Dementia is a public health problem with increase prevalence and relationship with aging population. Life expectancy has been increasing exponentially worldwide. While it represents a goal of medical advances, rapid changes in population demographics have also brought new challenges. Many health conditions are more prevalent in the older population. Cognitive problems, in particular dementia, have a high prevalence in older people. Alzheimer’s disease (AD) is the most frequent dementia in older people (over 65). AD has an estimated prevalence of 5.3 million patients in the U.S.A. alone (33 million worldwide), and it is expected to increase to 11 to 16 million by the year 2050 (and over 115 million worldwide) [1,2]. There is substantial clinical evidence about that the neuropathological features of AD begins years before of functional decline in patients; therefore, the identification of prodromal AD states will be crucial for future interventions diseases [3,4].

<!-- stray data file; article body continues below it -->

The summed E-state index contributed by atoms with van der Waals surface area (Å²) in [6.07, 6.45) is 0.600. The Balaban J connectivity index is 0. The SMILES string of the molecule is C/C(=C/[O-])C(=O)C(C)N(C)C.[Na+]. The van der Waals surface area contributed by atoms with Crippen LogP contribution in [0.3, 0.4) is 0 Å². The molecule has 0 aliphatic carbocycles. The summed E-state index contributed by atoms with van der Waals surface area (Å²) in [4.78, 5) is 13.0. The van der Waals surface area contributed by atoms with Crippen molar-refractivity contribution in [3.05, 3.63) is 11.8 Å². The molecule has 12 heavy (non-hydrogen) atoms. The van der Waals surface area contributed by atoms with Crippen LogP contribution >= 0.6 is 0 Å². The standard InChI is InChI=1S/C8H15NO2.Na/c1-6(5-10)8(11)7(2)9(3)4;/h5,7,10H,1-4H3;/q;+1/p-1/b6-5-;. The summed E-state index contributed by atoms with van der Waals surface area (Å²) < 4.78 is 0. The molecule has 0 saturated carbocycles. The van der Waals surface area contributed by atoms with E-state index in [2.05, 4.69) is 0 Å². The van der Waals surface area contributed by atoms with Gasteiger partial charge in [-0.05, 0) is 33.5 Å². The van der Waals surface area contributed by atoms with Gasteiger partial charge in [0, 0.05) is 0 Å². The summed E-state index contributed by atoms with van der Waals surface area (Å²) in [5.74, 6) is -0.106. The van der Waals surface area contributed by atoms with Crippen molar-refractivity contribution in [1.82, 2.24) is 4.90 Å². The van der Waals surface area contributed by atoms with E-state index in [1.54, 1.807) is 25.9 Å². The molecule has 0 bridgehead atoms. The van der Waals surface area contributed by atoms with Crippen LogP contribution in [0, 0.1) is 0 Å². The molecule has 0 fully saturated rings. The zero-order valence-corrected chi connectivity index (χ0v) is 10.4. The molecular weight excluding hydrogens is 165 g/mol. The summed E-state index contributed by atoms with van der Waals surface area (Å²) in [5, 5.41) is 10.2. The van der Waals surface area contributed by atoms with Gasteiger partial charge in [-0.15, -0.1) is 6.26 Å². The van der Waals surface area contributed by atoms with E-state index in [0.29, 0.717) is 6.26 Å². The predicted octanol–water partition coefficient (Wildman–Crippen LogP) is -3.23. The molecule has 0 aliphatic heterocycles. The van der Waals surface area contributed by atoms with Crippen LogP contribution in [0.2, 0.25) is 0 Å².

Mild cognitive impairment (MCI) refers to an intermediate stage between normal cognitive aging and dementia. Clinically, MCI can be defined as cognitive impairment in one or more domains, usually memory or, a slight alteration in all cognitive abilities higher to expected for age and education, but not enough to interfere with social and occupational functioning as required for a dementia syndrome [5]. The amnestic type, characterized by memory impairment, is the most common, but other subtypes such as single non-memory and multiple domain, also are prevalent. The concept of MCI was first described by Peterson in 90´s, who described it as a continuum between normal aging and dementia [6]. The American Academy of Neurology defined MCI as those patients with memory problems preferably corroborated by an informant, but with a normal global cognitive functioning and intact activities of daily living [7]. The diagnostic criteria have been expanded to include individuals with intact memory but significant impairment in other cognitive functions.